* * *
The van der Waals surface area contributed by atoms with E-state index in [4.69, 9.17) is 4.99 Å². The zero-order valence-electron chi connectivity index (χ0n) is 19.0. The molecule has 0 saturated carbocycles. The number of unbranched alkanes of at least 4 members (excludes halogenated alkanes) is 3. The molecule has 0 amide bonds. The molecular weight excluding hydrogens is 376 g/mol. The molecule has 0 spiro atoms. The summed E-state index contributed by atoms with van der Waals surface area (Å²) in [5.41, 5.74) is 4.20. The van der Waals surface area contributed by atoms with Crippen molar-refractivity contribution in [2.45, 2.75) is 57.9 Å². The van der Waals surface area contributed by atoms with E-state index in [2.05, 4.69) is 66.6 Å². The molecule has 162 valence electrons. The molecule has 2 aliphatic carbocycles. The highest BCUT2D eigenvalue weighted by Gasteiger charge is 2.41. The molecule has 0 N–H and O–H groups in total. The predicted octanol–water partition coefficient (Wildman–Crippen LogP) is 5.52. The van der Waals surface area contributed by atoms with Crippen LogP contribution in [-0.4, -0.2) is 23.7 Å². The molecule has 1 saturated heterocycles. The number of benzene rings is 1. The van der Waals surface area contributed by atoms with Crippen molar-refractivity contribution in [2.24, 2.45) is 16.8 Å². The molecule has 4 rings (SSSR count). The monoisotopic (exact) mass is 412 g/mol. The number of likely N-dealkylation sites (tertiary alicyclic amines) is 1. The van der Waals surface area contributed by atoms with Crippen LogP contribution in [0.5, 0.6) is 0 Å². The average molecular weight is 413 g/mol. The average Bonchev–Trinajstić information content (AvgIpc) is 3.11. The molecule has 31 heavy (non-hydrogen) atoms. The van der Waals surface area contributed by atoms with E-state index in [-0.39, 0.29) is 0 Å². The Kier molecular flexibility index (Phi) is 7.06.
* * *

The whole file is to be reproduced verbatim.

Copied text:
The van der Waals surface area contributed by atoms with E-state index in [4.69, 9.17) is 4.99 Å². The zero-order valence-electron chi connectivity index (χ0n) is 19.0. The molecule has 0 saturated carbocycles. The number of unbranched alkanes of at least 4 members (excludes halogenated alkanes) is 3. The molecule has 0 amide bonds. The molecular weight excluding hydrogens is 376 g/mol. The molecule has 0 spiro atoms. The summed E-state index contributed by atoms with van der Waals surface area (Å²) in [5.41, 5.74) is 4.20. The van der Waals surface area contributed by atoms with Crippen molar-refractivity contribution in [2.45, 2.75) is 57.9 Å². The van der Waals surface area contributed by atoms with E-state index in [2.05, 4.69) is 66.6 Å². The molecule has 162 valence electrons. The molecule has 2 aliphatic carbocycles. The highest BCUT2D eigenvalue weighted by Gasteiger charge is 2.41. The molecule has 0 N–H and O–H groups in total. The predicted octanol–water partition coefficient (Wildman–Crippen LogP) is 5.52. The van der Waals surface area contributed by atoms with Crippen LogP contribution in [-0.4, -0.2) is 23.7 Å². The molecule has 1 saturated heterocycles. The number of benzene rings is 1. The van der Waals surface area contributed by atoms with Crippen molar-refractivity contribution in [2.24, 2.45) is 16.8 Å². The molecule has 4 rings (SSSR count). The monoisotopic (exact) mass is 412 g/mol. The number of likely N-dealkylation sites (tertiary alicyclic amines) is 1. The van der Waals surface area contributed by atoms with Crippen LogP contribution in [0.5, 0.6) is 0 Å². The average molecular weight is 413 g/mol. The average Bonchev–Trinajstić information content (AvgIpc) is 3.11. The molecule has 31 heavy (non-hydrogen) atoms. The van der Waals surface area contributed by atoms with E-state index in [-0.39, 0.29) is 0 Å². The Kier molecular flexibility index (Phi) is 7.06.